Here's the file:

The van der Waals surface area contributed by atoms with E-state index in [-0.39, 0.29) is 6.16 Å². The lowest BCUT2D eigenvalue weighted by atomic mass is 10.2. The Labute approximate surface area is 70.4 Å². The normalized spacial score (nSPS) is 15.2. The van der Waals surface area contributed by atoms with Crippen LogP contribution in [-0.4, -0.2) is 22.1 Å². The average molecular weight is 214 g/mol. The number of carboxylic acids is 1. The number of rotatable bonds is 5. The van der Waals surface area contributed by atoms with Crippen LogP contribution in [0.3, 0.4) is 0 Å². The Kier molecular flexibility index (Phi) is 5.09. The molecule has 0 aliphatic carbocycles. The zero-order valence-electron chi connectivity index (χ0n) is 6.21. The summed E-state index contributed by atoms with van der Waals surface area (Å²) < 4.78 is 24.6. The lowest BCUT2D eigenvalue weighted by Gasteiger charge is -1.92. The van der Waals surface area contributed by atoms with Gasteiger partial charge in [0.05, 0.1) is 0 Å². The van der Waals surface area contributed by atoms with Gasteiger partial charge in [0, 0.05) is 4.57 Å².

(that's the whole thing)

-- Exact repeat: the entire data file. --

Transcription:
The van der Waals surface area contributed by atoms with E-state index in [-0.39, 0.29) is 6.16 Å². The lowest BCUT2D eigenvalue weighted by atomic mass is 10.2. The Labute approximate surface area is 70.4 Å². The normalized spacial score (nSPS) is 15.2. The van der Waals surface area contributed by atoms with Crippen LogP contribution in [-0.4, -0.2) is 22.1 Å². The average molecular weight is 214 g/mol. The number of carboxylic acids is 1. The number of rotatable bonds is 5. The van der Waals surface area contributed by atoms with Crippen LogP contribution in [0.3, 0.4) is 0 Å². The Kier molecular flexibility index (Phi) is 5.09. The molecule has 0 aliphatic carbocycles. The zero-order valence-electron chi connectivity index (χ0n) is 6.21. The summed E-state index contributed by atoms with van der Waals surface area (Å²) < 4.78 is 24.6. The lowest BCUT2D eigenvalue weighted by Gasteiger charge is -1.92. The van der Waals surface area contributed by atoms with Gasteiger partial charge in [0.05, 0.1) is 0 Å². The van der Waals surface area contributed by atoms with Gasteiger partial charge in [0, 0.05) is 4.57 Å².